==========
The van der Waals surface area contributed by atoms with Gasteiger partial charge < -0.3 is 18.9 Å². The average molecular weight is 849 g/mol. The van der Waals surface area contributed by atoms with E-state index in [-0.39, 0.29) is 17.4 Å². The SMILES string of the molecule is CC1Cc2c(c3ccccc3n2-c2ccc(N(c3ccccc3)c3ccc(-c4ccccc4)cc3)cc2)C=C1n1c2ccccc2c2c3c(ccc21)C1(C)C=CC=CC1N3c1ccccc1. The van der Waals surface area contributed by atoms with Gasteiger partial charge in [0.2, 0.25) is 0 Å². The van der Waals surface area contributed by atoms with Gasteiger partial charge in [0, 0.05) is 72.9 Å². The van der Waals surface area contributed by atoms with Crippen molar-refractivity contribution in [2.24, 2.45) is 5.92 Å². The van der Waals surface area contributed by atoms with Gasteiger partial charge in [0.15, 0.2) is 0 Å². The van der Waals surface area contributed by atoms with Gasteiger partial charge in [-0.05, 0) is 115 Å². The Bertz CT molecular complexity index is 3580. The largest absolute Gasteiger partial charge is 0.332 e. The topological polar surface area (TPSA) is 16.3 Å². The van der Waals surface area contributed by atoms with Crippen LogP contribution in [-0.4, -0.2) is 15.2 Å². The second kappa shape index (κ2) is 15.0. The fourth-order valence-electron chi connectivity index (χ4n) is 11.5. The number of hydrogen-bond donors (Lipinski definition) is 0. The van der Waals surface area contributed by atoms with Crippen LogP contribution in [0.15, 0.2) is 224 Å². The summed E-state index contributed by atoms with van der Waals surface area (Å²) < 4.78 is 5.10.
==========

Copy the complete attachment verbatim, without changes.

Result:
The van der Waals surface area contributed by atoms with Gasteiger partial charge < -0.3 is 18.9 Å². The average molecular weight is 849 g/mol. The van der Waals surface area contributed by atoms with E-state index in [-0.39, 0.29) is 17.4 Å². The SMILES string of the molecule is CC1Cc2c(c3ccccc3n2-c2ccc(N(c3ccccc3)c3ccc(-c4ccccc4)cc3)cc2)C=C1n1c2ccccc2c2c3c(ccc21)C1(C)C=CC=CC1N3c1ccccc1. The van der Waals surface area contributed by atoms with Gasteiger partial charge in [0.2, 0.25) is 0 Å². The van der Waals surface area contributed by atoms with Gasteiger partial charge in [0, 0.05) is 72.9 Å². The van der Waals surface area contributed by atoms with Crippen molar-refractivity contribution in [2.24, 2.45) is 5.92 Å². The van der Waals surface area contributed by atoms with Gasteiger partial charge in [0.15, 0.2) is 0 Å². The van der Waals surface area contributed by atoms with Gasteiger partial charge in [-0.05, 0) is 115 Å². The Bertz CT molecular complexity index is 3580. The largest absolute Gasteiger partial charge is 0.332 e. The topological polar surface area (TPSA) is 16.3 Å². The van der Waals surface area contributed by atoms with Crippen LogP contribution in [-0.4, -0.2) is 15.2 Å². The second kappa shape index (κ2) is 15.0. The fourth-order valence-electron chi connectivity index (χ4n) is 11.5. The number of hydrogen-bond donors (Lipinski definition) is 0. The van der Waals surface area contributed by atoms with Crippen LogP contribution in [0.15, 0.2) is 224 Å². The summed E-state index contributed by atoms with van der Waals surface area (Å²) < 4.78 is 5.10.